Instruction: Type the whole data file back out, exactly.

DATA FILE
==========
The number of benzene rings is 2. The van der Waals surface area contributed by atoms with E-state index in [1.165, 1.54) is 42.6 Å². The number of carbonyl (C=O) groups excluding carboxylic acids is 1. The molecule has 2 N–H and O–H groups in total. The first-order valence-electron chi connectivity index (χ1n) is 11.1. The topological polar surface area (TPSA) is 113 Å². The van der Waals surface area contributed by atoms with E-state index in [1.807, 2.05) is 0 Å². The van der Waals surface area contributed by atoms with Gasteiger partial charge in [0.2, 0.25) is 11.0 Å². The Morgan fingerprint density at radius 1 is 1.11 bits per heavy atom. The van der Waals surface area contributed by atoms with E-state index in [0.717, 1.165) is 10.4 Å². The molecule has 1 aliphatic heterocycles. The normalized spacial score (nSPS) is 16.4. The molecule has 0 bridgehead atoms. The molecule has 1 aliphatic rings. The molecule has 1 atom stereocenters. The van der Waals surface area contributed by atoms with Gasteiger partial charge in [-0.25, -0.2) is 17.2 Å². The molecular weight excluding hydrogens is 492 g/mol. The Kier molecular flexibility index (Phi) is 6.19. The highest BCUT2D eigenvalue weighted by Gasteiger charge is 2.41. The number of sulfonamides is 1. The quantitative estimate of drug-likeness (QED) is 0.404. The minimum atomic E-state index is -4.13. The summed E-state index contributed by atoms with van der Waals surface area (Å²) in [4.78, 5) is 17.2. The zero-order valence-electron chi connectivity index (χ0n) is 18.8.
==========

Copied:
The number of benzene rings is 2. The van der Waals surface area contributed by atoms with E-state index in [1.165, 1.54) is 42.6 Å². The number of carbonyl (C=O) groups excluding carboxylic acids is 1. The molecule has 2 N–H and O–H groups in total. The first-order valence-electron chi connectivity index (χ1n) is 11.1. The topological polar surface area (TPSA) is 113 Å². The van der Waals surface area contributed by atoms with E-state index in [1.807, 2.05) is 0 Å². The van der Waals surface area contributed by atoms with Gasteiger partial charge in [0.2, 0.25) is 11.0 Å². The Morgan fingerprint density at radius 1 is 1.11 bits per heavy atom. The van der Waals surface area contributed by atoms with E-state index in [0.717, 1.165) is 10.4 Å². The molecule has 1 aliphatic heterocycles. The normalized spacial score (nSPS) is 16.4. The molecule has 0 bridgehead atoms. The molecule has 1 aliphatic rings. The molecule has 1 atom stereocenters. The van der Waals surface area contributed by atoms with Gasteiger partial charge in [-0.25, -0.2) is 17.2 Å². The molecular weight excluding hydrogens is 492 g/mol. The Kier molecular flexibility index (Phi) is 6.19. The highest BCUT2D eigenvalue weighted by Gasteiger charge is 2.41. The number of sulfonamides is 1. The quantitative estimate of drug-likeness (QED) is 0.404. The minimum atomic E-state index is -4.13. The summed E-state index contributed by atoms with van der Waals surface area (Å²) in [4.78, 5) is 17.2. The zero-order valence-electron chi connectivity index (χ0n) is 18.8.